According to the World Health Organization, a disaster is a sudden ecological phenomenon of sufficient magnitude to require external assistance. 9 From the perspective of the emergency department, however, a disaster exists when the number of patients and/or the severity of illness or injury are such that normal daily emergency department operations are no longer possible. In other words, the number of patients presenting in a given time period are such that the emergency department cannot provide care for them without external assistance.10 Disasters that cause large numbers of deaths and injuries are referred to as mass-casualty incidents.11 However, disasters cannot be defined simply by a given number of victims. Large university hospitals with house staff may not have the facilities to manage even two chemically contaminated patients.1 I3 The arrival of one important political person or celebrity with severe injuries (e.g., the President of the United States, the Pope, or a rock star) completely disrupts the normal operations of even the most efficient emergency department.14
Regardless how a disaster is defined numerically or situationally for a given institution, it is imperative that the hospital and, more specifically, the emergency department institute preestablished protocols for effectively dealing with such extraordinary situations. These protocols (e.g., for chemically contaminated patients or for the mobilization of appropriate outside assistance) must be instituted rapidly in order to prevent death or severe complications.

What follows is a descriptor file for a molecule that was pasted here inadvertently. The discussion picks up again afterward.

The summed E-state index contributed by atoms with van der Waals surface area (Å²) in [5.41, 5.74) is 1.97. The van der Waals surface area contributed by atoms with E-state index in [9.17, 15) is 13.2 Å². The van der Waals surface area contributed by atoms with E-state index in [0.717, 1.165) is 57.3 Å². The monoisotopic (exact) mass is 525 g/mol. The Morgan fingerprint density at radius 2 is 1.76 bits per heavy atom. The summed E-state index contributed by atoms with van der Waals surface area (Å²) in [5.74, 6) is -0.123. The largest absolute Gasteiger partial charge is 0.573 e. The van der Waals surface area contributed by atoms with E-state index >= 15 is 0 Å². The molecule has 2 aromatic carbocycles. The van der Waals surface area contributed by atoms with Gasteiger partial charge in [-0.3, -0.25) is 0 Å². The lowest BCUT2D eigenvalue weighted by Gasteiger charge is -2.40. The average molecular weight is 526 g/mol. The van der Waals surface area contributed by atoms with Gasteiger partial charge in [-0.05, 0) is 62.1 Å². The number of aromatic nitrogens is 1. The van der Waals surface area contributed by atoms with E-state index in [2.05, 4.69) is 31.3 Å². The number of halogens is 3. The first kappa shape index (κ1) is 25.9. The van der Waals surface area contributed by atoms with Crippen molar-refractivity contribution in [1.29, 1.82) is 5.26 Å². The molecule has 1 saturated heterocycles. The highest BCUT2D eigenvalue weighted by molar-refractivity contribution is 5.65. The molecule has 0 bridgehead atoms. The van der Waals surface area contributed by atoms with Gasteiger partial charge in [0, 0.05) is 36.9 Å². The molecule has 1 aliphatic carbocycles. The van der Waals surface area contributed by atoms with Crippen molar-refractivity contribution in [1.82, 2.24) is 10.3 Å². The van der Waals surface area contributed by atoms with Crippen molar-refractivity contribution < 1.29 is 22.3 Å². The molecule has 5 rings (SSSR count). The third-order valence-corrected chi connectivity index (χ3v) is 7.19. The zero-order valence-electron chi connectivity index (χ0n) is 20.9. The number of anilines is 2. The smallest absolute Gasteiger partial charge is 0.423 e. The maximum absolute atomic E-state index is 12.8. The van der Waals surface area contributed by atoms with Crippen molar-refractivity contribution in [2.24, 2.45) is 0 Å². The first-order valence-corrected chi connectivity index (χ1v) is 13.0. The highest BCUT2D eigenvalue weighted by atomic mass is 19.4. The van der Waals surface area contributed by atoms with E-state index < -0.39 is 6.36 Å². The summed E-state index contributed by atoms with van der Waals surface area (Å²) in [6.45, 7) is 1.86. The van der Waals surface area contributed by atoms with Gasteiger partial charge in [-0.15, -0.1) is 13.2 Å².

In many hospitals in the United States, disasters are often divided into external and internal events. External disasters are events that occur physically outside the hospital (e.g., transportation accidents, terrorist actions, etc.). As a result of such an external event, patients are brought to the hospital from the outside, usually to the emergency department. Unless the outside disaster is a chemical accident with contaminated patients, the hospital and its staff, patients, and visitors are in no immediate physical danger.
Internal disasters are events that occur within the physical plant of the hospital itself (e.g., a fire or laboratory accident involving radioactive material) that severely compromise the ability of the hospital to function.15 A disaster may be both internal and external, for example, an earthquake that severely damages the hospital.16 Such an event may damage the structural integrity of the hospital, cause dangerous equipment or supplies to fall over, and injure or kill hospital staff, patients, and visitors.
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